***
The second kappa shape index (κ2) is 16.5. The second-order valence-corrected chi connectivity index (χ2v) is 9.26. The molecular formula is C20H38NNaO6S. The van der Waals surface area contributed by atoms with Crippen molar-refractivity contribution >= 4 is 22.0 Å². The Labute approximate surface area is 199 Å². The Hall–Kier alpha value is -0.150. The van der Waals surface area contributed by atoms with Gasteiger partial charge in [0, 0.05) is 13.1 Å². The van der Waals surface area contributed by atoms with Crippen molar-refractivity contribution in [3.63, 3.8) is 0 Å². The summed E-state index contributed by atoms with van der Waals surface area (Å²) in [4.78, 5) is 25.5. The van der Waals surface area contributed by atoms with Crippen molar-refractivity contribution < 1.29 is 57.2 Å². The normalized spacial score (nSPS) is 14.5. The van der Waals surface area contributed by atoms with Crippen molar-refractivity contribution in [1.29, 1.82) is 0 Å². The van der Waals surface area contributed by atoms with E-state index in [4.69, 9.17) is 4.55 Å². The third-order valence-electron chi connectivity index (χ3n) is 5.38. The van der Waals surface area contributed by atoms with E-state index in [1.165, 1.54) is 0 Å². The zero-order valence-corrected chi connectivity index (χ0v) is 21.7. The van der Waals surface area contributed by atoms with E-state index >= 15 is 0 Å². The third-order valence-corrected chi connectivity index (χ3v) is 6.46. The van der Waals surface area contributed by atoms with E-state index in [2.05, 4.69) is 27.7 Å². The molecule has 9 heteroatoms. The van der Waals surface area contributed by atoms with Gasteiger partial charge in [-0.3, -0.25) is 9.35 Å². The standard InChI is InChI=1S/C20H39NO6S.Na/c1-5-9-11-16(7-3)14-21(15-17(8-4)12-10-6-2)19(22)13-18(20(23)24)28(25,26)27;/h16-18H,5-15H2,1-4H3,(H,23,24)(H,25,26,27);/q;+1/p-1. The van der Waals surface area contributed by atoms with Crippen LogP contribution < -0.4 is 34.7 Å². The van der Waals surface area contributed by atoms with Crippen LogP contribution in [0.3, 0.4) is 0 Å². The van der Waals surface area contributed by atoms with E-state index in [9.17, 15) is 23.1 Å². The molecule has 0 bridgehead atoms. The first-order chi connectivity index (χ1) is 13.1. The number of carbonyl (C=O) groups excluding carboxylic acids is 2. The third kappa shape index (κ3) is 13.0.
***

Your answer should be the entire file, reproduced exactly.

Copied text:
The second kappa shape index (κ2) is 16.5. The second-order valence-corrected chi connectivity index (χ2v) is 9.26. The molecular formula is C20H38NNaO6S. The van der Waals surface area contributed by atoms with Crippen molar-refractivity contribution >= 4 is 22.0 Å². The Labute approximate surface area is 199 Å². The Hall–Kier alpha value is -0.150. The van der Waals surface area contributed by atoms with Gasteiger partial charge in [0, 0.05) is 13.1 Å². The van der Waals surface area contributed by atoms with Crippen molar-refractivity contribution in [3.63, 3.8) is 0 Å². The summed E-state index contributed by atoms with van der Waals surface area (Å²) in [4.78, 5) is 25.5. The van der Waals surface area contributed by atoms with Crippen molar-refractivity contribution < 1.29 is 57.2 Å². The normalized spacial score (nSPS) is 14.5. The van der Waals surface area contributed by atoms with Crippen molar-refractivity contribution in [1.29, 1.82) is 0 Å². The van der Waals surface area contributed by atoms with E-state index in [4.69, 9.17) is 4.55 Å². The third-order valence-electron chi connectivity index (χ3n) is 5.38. The van der Waals surface area contributed by atoms with E-state index in [1.165, 1.54) is 0 Å². The zero-order valence-corrected chi connectivity index (χ0v) is 21.7. The van der Waals surface area contributed by atoms with E-state index >= 15 is 0 Å². The third-order valence-corrected chi connectivity index (χ3v) is 6.46. The van der Waals surface area contributed by atoms with E-state index in [2.05, 4.69) is 27.7 Å². The molecule has 9 heteroatoms. The van der Waals surface area contributed by atoms with Gasteiger partial charge in [-0.3, -0.25) is 9.35 Å². The standard InChI is InChI=1S/C20H39NO6S.Na/c1-5-9-11-16(7-3)14-21(15-17(8-4)12-10-6-2)19(22)13-18(20(23)24)28(25,26)27;/h16-18H,5-15H2,1-4H3,(H,23,24)(H,25,26,27);/q;+1/p-1. The van der Waals surface area contributed by atoms with Crippen LogP contribution < -0.4 is 34.7 Å². The van der Waals surface area contributed by atoms with Crippen LogP contribution in [0.3, 0.4) is 0 Å². The van der Waals surface area contributed by atoms with E-state index in [9.17, 15) is 23.1 Å². The molecule has 0 bridgehead atoms. The first-order chi connectivity index (χ1) is 13.1. The number of carbonyl (C=O) groups excluding carboxylic acids is 2. The third kappa shape index (κ3) is 13.0.